Following Covid-19-related school closures across Rwanda, our UKAid funded Building Learning Foundations team commissioned an inequity impact assessment of the country’s primary-age school population to investigate how children from different backgrounds and contexts have fared during the period of closures, and to inform plans for school reopening.
In response to outbreak of Covid-19 in the country, the Government of Rwanda (GoR) decided to close all schools on 14th March 2020 as part of a packet of interventions to ensure public safety. Following this decision, the Rwanda Basic Education Board (REB) and its partners pivoted their approach to rapidly deliver remote learning through online platforms as part of the Covid-19 education response plan developed by the Ministry of Education (MINEDUC).
To inform school reopening plans in this context, Building Learning Foundations (BLF) commissioned an Inequity Impact Assessment of Rwanda’s primary-age school population to investigate how children from different backgrounds have been able to access and benefit from learning opportunities during this period.
The study followed a descriptive research design, and a mixed methods approach was adopted, entailing the collection of both qualitative and quantitative data. 1,860 individuals (comprising 418 girls, 388 boys, 494 mothers, 365 fathers, and 195 local opinion leaders) were purposively sampled from twelve districts, covering both urban and rural settings, to participate in the field-level research.
The study found that despite the availability of diverse learning platforms (namely radio lessons, telephones, television, and other web-based channels), the majority of parents were unaware of their existence. Interventions to raise awareness of these learning platforms were limited: only 55% of parents confirmed that they found out about remote learning opportunities through official radio announcements, while another 19% reported having found out by chance, as opposed to being informed or sensitised.
In addition, while radio ownership was thought to be widespread, only 30% of surveyed families confirmed having a radio device, although 42% of children reported that they had followed radio lessons.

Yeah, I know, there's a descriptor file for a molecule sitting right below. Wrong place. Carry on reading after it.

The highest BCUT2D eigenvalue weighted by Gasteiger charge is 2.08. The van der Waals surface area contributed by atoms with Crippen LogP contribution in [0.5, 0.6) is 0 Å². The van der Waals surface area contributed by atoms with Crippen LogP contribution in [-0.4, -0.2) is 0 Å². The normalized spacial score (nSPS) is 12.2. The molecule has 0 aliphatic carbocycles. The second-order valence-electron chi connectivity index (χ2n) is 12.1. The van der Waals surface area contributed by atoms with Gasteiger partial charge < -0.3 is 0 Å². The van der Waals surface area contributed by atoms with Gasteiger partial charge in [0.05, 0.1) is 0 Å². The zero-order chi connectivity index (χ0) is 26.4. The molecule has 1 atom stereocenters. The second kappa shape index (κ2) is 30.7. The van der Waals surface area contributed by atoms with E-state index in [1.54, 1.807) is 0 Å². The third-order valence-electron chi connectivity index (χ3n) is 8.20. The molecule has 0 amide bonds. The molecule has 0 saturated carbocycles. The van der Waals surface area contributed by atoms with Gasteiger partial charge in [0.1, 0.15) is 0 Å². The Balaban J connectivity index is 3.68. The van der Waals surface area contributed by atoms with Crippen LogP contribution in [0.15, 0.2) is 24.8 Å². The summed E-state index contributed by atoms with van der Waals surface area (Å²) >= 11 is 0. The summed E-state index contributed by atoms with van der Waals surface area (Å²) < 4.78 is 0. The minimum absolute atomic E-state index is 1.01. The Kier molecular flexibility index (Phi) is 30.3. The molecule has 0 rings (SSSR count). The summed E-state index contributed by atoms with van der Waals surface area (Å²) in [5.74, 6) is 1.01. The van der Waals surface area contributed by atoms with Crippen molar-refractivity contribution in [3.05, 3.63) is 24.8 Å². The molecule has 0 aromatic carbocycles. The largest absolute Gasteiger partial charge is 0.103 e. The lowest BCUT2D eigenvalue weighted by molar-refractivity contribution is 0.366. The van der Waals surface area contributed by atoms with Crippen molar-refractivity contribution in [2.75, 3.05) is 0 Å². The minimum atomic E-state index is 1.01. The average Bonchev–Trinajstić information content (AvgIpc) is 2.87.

There was a surprising lack of learning at household level: just 48% of the parents surveyed reported that they were doing any type of supplemental learning in the household setting. The study highlighted particular dangers for pre-adolescent and adolescent girls in terms of learning loss, as well as children for with either disabilities or chronic diseases. All of these children and young people were at particular risk of being left behind when schools reopened. Worryingly, 26% of parents who had a child with a disability said they were not learning at home at all. The study showed diverse reasons for this, such as children being unmotivated to learn and parents’ economic concerns, which may prevent children from returning to school.
In preparation for school reopening, the study recommended targeted interventions to ensure the most vulnerable return to their education as quickly as possible. These included, among other interventions, dedicated parental engagement, community mobilisation (such as back-to-school campaigns), targeted interventions towards expectant or breastfeeding young mothers, adaptive distance learning strategies and ensuring the inclusion of children with disabilities. The Impact assessment can be found here.